Moldy Window Sill

Unless you’ve been living under a musty rock, you’re likely familiar with the devastating health effects of mold exposure.  By now, most people know that mold can be toxic and even deadly, and will take action if they see it cropping up on the bathroom tile.

But did you know that most mold problems are hidden mold problems?  Or that even if you cannot see or smell mold, it can harm your family just the same?

In this article, I’ll explain exactly what toxic mold is, why our homes are more susceptible than ever, and how to protect your family.

Everything You Need to Know About Toxic Mold


Mold 101 Table of Contents


What is Mold, Exactly?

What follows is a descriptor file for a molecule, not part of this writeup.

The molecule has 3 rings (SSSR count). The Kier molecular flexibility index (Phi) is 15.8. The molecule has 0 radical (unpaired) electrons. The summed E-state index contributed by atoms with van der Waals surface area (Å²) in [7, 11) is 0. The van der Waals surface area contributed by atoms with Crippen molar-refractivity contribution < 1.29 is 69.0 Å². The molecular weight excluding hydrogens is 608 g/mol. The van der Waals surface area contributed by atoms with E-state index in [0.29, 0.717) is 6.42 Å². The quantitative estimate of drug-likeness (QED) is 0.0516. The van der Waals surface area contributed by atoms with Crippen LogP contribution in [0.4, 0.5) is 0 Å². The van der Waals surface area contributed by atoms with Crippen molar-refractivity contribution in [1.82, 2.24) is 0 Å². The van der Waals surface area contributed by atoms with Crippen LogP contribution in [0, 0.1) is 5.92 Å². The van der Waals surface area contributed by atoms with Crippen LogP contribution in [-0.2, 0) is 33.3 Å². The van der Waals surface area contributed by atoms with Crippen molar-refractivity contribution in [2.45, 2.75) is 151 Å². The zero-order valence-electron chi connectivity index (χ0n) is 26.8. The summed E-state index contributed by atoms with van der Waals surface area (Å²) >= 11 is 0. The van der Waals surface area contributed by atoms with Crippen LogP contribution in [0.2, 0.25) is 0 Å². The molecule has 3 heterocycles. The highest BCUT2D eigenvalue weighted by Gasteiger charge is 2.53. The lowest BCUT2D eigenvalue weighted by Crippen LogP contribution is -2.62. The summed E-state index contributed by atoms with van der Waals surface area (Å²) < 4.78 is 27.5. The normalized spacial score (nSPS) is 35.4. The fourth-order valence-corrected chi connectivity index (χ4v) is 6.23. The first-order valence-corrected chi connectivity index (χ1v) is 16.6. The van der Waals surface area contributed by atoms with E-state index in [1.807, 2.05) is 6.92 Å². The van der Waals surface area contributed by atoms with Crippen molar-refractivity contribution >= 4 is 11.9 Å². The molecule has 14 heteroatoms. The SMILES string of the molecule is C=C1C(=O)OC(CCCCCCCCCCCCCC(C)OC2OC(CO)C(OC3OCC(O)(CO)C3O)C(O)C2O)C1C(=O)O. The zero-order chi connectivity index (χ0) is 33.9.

Molds are a type of microscopic fungi which, outside of sterile environments, are completely unavoidable.  In fact, fungi are so ubiquitous that it is estimated that they make up some 25% of the Earth’s biomass!

In case it’s been a while since high school biology, fungi are plant-like organisms that fall into three categories: yeasts, molds, and mushrooms.  Yeasts are single-celled organisms while mushrooms have large fruiting bodies. Molds, by contrast, have a filamentous (hyphal) growth pattern, and large colonies often appear fuzzy or powdery.

I promise the science lesson is almost over, but it’s important to understand the reproductive cycle of molds.  The reproductive units of molds (and other fungi) are called spores. You can think of spores as fungal seeds.*

Take these mold spores, add a bit of moisture, a food source, and a cozy temperature, and you’ve got the perfect recipe for mold proliferation.